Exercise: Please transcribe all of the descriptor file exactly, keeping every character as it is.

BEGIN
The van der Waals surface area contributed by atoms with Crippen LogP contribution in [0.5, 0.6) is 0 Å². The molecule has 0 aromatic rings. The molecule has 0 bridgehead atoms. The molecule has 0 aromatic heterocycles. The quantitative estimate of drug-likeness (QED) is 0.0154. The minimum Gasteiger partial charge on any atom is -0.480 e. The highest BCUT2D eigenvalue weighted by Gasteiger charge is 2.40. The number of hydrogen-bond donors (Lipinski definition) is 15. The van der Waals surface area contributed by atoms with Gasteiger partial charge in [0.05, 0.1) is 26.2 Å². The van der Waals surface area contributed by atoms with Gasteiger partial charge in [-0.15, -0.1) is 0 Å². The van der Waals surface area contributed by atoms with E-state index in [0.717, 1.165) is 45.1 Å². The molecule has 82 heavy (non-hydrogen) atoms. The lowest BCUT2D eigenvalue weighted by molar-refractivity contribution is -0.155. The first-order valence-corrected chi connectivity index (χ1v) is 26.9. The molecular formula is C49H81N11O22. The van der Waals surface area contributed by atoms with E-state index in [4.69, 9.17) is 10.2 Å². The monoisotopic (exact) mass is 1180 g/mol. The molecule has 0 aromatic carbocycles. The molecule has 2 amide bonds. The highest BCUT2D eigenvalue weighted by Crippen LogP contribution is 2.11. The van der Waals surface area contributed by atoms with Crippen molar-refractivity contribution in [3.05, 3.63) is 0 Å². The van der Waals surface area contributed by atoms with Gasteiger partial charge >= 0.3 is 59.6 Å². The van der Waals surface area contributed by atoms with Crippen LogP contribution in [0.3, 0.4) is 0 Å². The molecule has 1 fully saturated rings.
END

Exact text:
The van der Waals surface area contributed by atoms with Crippen LogP contribution in [0.5, 0.6) is 0 Å². The molecule has 0 aromatic rings. The molecule has 0 bridgehead atoms. The molecule has 0 aromatic heterocycles. The quantitative estimate of drug-likeness (QED) is 0.0154. The minimum Gasteiger partial charge on any atom is -0.480 e. The highest BCUT2D eigenvalue weighted by Gasteiger charge is 2.40. The number of hydrogen-bond donors (Lipinski definition) is 15. The van der Waals surface area contributed by atoms with Gasteiger partial charge in [0.05, 0.1) is 26.2 Å². The van der Waals surface area contributed by atoms with Gasteiger partial charge in [-0.15, -0.1) is 0 Å². The van der Waals surface area contributed by atoms with E-state index in [0.717, 1.165) is 45.1 Å². The molecule has 82 heavy (non-hydrogen) atoms. The lowest BCUT2D eigenvalue weighted by molar-refractivity contribution is -0.155. The first-order valence-corrected chi connectivity index (χ1v) is 26.9. The molecular formula is C49H81N11O22. The van der Waals surface area contributed by atoms with E-state index in [4.69, 9.17) is 10.2 Å². The monoisotopic (exact) mass is 1180 g/mol. The molecule has 0 aromatic carbocycles. The molecule has 2 amide bonds. The highest BCUT2D eigenvalue weighted by Crippen LogP contribution is 2.11. The van der Waals surface area contributed by atoms with Crippen molar-refractivity contribution in [3.05, 3.63) is 0 Å². The van der Waals surface area contributed by atoms with Gasteiger partial charge >= 0.3 is 59.6 Å². The van der Waals surface area contributed by atoms with Crippen LogP contribution in [0.3, 0.4) is 0 Å². The molecule has 1 fully saturated rings.